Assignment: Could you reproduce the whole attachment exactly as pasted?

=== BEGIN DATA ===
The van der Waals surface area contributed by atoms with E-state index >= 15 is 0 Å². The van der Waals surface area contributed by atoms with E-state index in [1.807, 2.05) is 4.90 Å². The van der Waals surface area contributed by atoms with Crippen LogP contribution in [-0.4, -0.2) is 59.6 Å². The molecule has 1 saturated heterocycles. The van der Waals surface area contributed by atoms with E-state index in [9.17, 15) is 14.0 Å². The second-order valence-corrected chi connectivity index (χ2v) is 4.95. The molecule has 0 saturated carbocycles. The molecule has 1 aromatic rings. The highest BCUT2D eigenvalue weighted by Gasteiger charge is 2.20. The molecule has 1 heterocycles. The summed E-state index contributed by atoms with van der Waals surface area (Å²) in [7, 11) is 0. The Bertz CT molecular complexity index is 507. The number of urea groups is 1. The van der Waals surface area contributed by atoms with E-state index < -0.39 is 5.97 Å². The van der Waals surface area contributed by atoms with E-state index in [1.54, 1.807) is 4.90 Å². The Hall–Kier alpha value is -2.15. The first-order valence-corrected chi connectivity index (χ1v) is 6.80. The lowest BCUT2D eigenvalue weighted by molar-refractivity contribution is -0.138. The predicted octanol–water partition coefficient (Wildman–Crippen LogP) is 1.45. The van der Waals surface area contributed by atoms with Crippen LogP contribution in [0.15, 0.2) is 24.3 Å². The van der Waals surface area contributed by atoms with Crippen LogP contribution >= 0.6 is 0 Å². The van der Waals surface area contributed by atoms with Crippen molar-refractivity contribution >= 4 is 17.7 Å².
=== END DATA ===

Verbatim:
The van der Waals surface area contributed by atoms with E-state index >= 15 is 0 Å². The van der Waals surface area contributed by atoms with E-state index in [1.807, 2.05) is 4.90 Å². The van der Waals surface area contributed by atoms with Crippen LogP contribution in [-0.4, -0.2) is 59.6 Å². The molecule has 1 saturated heterocycles. The van der Waals surface area contributed by atoms with E-state index in [9.17, 15) is 14.0 Å². The second-order valence-corrected chi connectivity index (χ2v) is 4.95. The molecule has 0 saturated carbocycles. The molecule has 1 aromatic rings. The highest BCUT2D eigenvalue weighted by Gasteiger charge is 2.20. The molecule has 1 heterocycles. The summed E-state index contributed by atoms with van der Waals surface area (Å²) in [7, 11) is 0. The Bertz CT molecular complexity index is 507. The number of urea groups is 1. The van der Waals surface area contributed by atoms with E-state index < -0.39 is 5.97 Å². The van der Waals surface area contributed by atoms with E-state index in [1.54, 1.807) is 4.90 Å². The Hall–Kier alpha value is -2.15. The first-order valence-corrected chi connectivity index (χ1v) is 6.80. The lowest BCUT2D eigenvalue weighted by molar-refractivity contribution is -0.138. The predicted octanol–water partition coefficient (Wildman–Crippen LogP) is 1.45. The van der Waals surface area contributed by atoms with Crippen LogP contribution in [0.15, 0.2) is 24.3 Å². The van der Waals surface area contributed by atoms with Crippen LogP contribution >= 0.6 is 0 Å². The van der Waals surface area contributed by atoms with Crippen molar-refractivity contribution >= 4 is 17.7 Å².